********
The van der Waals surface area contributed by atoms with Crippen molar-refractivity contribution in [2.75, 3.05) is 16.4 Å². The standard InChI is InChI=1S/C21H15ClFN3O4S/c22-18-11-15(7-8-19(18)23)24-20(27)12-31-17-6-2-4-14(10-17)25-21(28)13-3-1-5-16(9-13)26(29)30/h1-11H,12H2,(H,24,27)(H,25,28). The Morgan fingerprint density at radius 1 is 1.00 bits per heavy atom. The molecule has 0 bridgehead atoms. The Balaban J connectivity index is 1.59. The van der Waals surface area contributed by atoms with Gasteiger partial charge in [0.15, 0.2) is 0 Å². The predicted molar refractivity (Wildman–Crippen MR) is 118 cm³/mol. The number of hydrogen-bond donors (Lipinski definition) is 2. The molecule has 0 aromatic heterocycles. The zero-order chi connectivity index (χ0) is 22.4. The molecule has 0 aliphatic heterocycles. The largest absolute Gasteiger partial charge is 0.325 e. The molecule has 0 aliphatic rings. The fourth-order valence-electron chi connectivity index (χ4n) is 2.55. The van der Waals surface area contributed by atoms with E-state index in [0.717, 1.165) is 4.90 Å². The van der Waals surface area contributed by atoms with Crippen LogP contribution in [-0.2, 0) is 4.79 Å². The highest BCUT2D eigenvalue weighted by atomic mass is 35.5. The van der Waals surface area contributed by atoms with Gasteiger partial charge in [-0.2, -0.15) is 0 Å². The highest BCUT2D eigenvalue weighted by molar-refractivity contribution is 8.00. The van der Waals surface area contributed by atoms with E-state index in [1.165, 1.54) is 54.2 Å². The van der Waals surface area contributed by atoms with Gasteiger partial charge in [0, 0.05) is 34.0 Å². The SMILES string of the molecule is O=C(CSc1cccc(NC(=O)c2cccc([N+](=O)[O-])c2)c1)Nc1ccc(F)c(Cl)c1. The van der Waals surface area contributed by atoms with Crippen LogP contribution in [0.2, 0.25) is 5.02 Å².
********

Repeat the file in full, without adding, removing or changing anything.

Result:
The van der Waals surface area contributed by atoms with Crippen molar-refractivity contribution in [2.75, 3.05) is 16.4 Å². The standard InChI is InChI=1S/C21H15ClFN3O4S/c22-18-11-15(7-8-19(18)23)24-20(27)12-31-17-6-2-4-14(10-17)25-21(28)13-3-1-5-16(9-13)26(29)30/h1-11H,12H2,(H,24,27)(H,25,28). The Morgan fingerprint density at radius 1 is 1.00 bits per heavy atom. The molecule has 0 bridgehead atoms. The Balaban J connectivity index is 1.59. The van der Waals surface area contributed by atoms with Gasteiger partial charge in [0.15, 0.2) is 0 Å². The predicted molar refractivity (Wildman–Crippen MR) is 118 cm³/mol. The number of hydrogen-bond donors (Lipinski definition) is 2. The molecule has 0 aromatic heterocycles. The zero-order chi connectivity index (χ0) is 22.4. The molecule has 0 aliphatic heterocycles. The largest absolute Gasteiger partial charge is 0.325 e. The molecule has 0 aliphatic rings. The fourth-order valence-electron chi connectivity index (χ4n) is 2.55. The van der Waals surface area contributed by atoms with E-state index in [0.717, 1.165) is 4.90 Å². The van der Waals surface area contributed by atoms with Crippen LogP contribution in [-0.2, 0) is 4.79 Å². The highest BCUT2D eigenvalue weighted by atomic mass is 35.5. The van der Waals surface area contributed by atoms with Gasteiger partial charge in [-0.2, -0.15) is 0 Å². The highest BCUT2D eigenvalue weighted by molar-refractivity contribution is 8.00. The van der Waals surface area contributed by atoms with E-state index in [1.165, 1.54) is 54.2 Å². The van der Waals surface area contributed by atoms with Gasteiger partial charge in [0, 0.05) is 34.0 Å². The SMILES string of the molecule is O=C(CSc1cccc(NC(=O)c2cccc([N+](=O)[O-])c2)c1)Nc1ccc(F)c(Cl)c1. The van der Waals surface area contributed by atoms with Crippen LogP contribution in [0.2, 0.25) is 5.02 Å².